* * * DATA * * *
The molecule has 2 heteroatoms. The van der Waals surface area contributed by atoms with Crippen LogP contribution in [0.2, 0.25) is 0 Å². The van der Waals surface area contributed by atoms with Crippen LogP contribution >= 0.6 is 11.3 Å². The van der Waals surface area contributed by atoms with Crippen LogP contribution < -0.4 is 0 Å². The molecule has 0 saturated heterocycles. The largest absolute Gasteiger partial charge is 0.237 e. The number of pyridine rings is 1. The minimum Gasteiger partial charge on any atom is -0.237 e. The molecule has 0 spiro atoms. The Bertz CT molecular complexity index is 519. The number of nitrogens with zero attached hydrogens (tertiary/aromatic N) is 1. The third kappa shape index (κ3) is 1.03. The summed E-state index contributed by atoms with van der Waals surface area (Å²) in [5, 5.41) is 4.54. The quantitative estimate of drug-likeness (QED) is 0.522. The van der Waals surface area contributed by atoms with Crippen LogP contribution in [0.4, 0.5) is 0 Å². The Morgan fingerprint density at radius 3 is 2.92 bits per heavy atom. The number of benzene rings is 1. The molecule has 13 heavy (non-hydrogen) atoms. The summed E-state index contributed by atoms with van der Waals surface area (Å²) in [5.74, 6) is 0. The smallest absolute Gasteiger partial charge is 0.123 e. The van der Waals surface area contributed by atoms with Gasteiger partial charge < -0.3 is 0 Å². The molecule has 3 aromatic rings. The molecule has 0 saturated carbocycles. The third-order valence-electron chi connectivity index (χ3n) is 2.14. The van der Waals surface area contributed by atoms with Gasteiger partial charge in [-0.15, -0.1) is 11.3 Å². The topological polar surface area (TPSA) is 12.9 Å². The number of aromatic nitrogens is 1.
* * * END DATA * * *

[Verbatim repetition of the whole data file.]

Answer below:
The molecule has 2 heteroatoms. The van der Waals surface area contributed by atoms with Crippen LogP contribution in [0.2, 0.25) is 0 Å². The van der Waals surface area contributed by atoms with Crippen LogP contribution >= 0.6 is 11.3 Å². The van der Waals surface area contributed by atoms with Crippen LogP contribution < -0.4 is 0 Å². The molecule has 0 saturated heterocycles. The largest absolute Gasteiger partial charge is 0.237 e. The number of pyridine rings is 1. The minimum Gasteiger partial charge on any atom is -0.237 e. The molecule has 0 spiro atoms. The Bertz CT molecular complexity index is 519. The number of nitrogens with zero attached hydrogens (tertiary/aromatic N) is 1. The third kappa shape index (κ3) is 1.03. The summed E-state index contributed by atoms with van der Waals surface area (Å²) in [5, 5.41) is 4.54. The quantitative estimate of drug-likeness (QED) is 0.522. The van der Waals surface area contributed by atoms with Crippen LogP contribution in [0.4, 0.5) is 0 Å². The Morgan fingerprint density at radius 3 is 2.92 bits per heavy atom. The number of benzene rings is 1. The molecule has 13 heavy (non-hydrogen) atoms. The summed E-state index contributed by atoms with van der Waals surface area (Å²) in [5.74, 6) is 0. The smallest absolute Gasteiger partial charge is 0.123 e. The van der Waals surface area contributed by atoms with Gasteiger partial charge < -0.3 is 0 Å². The molecule has 3 aromatic rings. The molecule has 0 saturated carbocycles. The third-order valence-electron chi connectivity index (χ3n) is 2.14. The van der Waals surface area contributed by atoms with Gasteiger partial charge in [-0.15, -0.1) is 11.3 Å². The topological polar surface area (TPSA) is 12.9 Å². The number of aromatic nitrogens is 1.